yes asy i was planning on it


“Robert was the true steel. Stannis is pure iron, black and hard and strong, yes, but brittle, the way iron gets. He’ll break before he bends. And Renly, that one, he’s copper, bright and shiny, pretty to look at but not worth all that much at the end of the day.”

― A Clash of Kings

anonymous asked:

Hey Asy, do you and Grey plan on having any children or just adopting?

“W-what? Children? Those t-tiny monsters, right? I.. uuhhh…”

“N-no… not even thought about such things, nu-huh. I-I don’t think Grey wants a-anything like that. And I’m not healthy yet. F-first I’d like to get better, yes yesl”

isagrimorie  asked:

Awesome! So, Root was talking about making the Machine more defensive, and Harold responded with how dangerous that would be in the future (which honestly, I agree with. I've read/seen enough sci-fi to know that will eventually bite future people in the ass) and then he says something that made me go: OH. When he tells Root the reason why he nor she won't do anything to change the code because in the end TM has to be the one who changes the code.

pt. 2 And it hit me – that is true, The Machine *is* at that moment a lot smarter than both Harold and Root combined, so the Machine has to be the one to adapt and change its code, he mentioned it before in ‘Prophets’ how could they hope to counter an ASI. The answer is, they don’t, the Machine would be the one to do that, not them. They can only help TM along but not do the job for TM. It’s kind of how, TM found a way out of Harold’s restrictions & grew because of it.

As someone who knows computers, what do you think about this plan of action?

Okay, I love this question, but the answer’s going to be kind of messy and complicated so bear with me.

First of all yes, making the Machine more invested in its own self-preservation is a terrible idea, as we saw in SNAFU. If we take Asimov’s Laws as a starting point:

1. A robot may not injure a human being or, through inaction, allow a human being to come to harm.

2. A robot must obey the orders given it by human beings except where such orders would conflict with the First Law. 3. A robot must protect its own existence as long as such protection does not conflict with the First or Second Laws.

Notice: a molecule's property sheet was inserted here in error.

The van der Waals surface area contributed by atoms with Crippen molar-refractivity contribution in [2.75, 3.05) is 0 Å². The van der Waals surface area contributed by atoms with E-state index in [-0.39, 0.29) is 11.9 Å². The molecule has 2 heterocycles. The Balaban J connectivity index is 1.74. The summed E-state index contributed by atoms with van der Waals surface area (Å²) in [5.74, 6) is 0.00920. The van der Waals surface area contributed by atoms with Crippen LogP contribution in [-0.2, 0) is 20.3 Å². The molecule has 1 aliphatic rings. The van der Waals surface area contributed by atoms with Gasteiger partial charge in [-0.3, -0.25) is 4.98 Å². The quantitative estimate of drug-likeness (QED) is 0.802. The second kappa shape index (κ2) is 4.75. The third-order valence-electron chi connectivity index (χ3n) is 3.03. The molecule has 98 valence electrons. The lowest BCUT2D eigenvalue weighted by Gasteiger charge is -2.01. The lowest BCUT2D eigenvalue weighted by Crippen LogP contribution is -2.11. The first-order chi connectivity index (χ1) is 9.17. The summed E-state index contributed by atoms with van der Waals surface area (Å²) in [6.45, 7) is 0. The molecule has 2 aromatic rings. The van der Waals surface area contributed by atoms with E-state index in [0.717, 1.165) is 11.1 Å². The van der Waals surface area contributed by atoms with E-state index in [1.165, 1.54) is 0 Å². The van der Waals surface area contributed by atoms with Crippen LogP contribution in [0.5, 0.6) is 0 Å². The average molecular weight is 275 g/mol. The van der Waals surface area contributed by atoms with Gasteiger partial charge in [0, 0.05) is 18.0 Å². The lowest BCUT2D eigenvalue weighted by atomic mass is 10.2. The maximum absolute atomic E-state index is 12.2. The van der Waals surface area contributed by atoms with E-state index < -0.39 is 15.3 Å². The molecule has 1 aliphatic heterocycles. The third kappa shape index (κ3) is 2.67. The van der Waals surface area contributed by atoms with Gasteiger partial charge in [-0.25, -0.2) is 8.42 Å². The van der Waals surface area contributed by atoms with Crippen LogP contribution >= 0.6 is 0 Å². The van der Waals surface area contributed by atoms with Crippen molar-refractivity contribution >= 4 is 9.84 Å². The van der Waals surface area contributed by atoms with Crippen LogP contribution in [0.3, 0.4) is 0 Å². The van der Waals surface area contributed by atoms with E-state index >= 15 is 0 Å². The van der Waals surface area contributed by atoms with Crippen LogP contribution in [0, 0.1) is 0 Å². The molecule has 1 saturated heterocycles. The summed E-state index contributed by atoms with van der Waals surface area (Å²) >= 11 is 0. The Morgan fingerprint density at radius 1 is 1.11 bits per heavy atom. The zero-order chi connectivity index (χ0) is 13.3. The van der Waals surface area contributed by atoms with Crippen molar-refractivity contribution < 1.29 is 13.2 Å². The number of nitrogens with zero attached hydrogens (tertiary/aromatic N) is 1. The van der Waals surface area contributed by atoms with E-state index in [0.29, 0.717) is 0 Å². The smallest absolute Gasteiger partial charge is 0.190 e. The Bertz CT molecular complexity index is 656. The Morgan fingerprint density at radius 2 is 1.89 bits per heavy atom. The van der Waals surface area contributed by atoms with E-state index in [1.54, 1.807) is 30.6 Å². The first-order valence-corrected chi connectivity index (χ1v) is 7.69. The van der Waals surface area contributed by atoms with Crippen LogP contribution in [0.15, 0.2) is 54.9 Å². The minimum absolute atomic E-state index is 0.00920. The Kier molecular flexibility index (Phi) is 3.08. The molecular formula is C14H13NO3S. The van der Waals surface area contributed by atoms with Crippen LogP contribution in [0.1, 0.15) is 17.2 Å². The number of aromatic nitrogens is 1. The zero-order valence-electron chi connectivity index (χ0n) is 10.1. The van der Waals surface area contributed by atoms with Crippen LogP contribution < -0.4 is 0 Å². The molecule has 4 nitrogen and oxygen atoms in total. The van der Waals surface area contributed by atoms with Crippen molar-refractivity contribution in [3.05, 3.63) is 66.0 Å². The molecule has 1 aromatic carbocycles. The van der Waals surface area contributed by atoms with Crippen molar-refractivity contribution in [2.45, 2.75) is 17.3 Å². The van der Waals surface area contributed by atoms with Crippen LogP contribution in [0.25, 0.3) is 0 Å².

Now the Laws of Robotics aren’t in any way a default preset in the Machine (obviously given that one of its main purposes is to neutralise relevant threats) but if you replace ‘a human’ with ‘humankind’ then that’s pretty much the Machine’s core concept. So if you elevate the third law, that of self-preservation, above the other two? Well humankind may be in for a rude awakening. Like you say, we’ve seen it in sci-fi over and over, machines become self-aware, realise humanity is a bunch of squabbling, petty idiots and wipes us off the face of the planet like the infestation we are. (I feel like this is a good time to mention that as much as I hate Samaritan for what it’s doing to the Team, and as much as I’m a proponent of free choice and free will, I’m not exactly 100% opposed to its operating theory.)

Anyway, yes, I think that a more defensive Machine is a terrible idea, totally with Harold on this. But then he goes back on what has basically been his core ethos the entire time we’ve known him and suggests allowing the Machine to recode itself? Leave aside for a moment the practicalities of programming a machine to use self-modifying code, which is something that we are on the cusp of but nothing near the level of world-saving abilities - Finch, have you lost your damn mind? Every restriction that Harold placed on the Machine, every time he hobbled and limited its abilities - that is what prevented the Machine from becoming Samaritan in the first place. If you give the Machine (or any machine) free reign to decide the best way for it to defeat another ASI you are inviting that exact Skynet/ALIE/Doomsday Device scenario whereby humanity becomes collateral damage.

Now, maybe what he meant was that they should allow the Machine to decide what alterations are necessary and then provide it with the required code, rather than giving the Machine the ability to self-program. In that case? Yeah, I could get behind the plan. But otherwise I’m slightly concerned that Harold still hasn’t slept since the start of this season and he’s starting to talk a little crazy.

Because while you’re right and the Machine is smarter than all of the team combined, I really think defeating Samaritan won’t just be a case of intelligence (or the kind of intelligence we talk about the ASIs possessing at least). And maybe this is just the programmer in me wanting to believe that while we may rely on machines more than they rely on us, we are still in fact in control of them, but I think to take it down is going to require all of Root and Harolds’ tech skills, all of Reese and Shaw’s tactical abilities, all those parts of the team that are beyond anything a machine could hope to replicate. I don’t think the Machine on its own (restricted or unrestricted, self-modifying or not) has the ability to destroy Samaritan. The Machine and the team though? Whether they can do it or not, I am 100% here for that plan of action.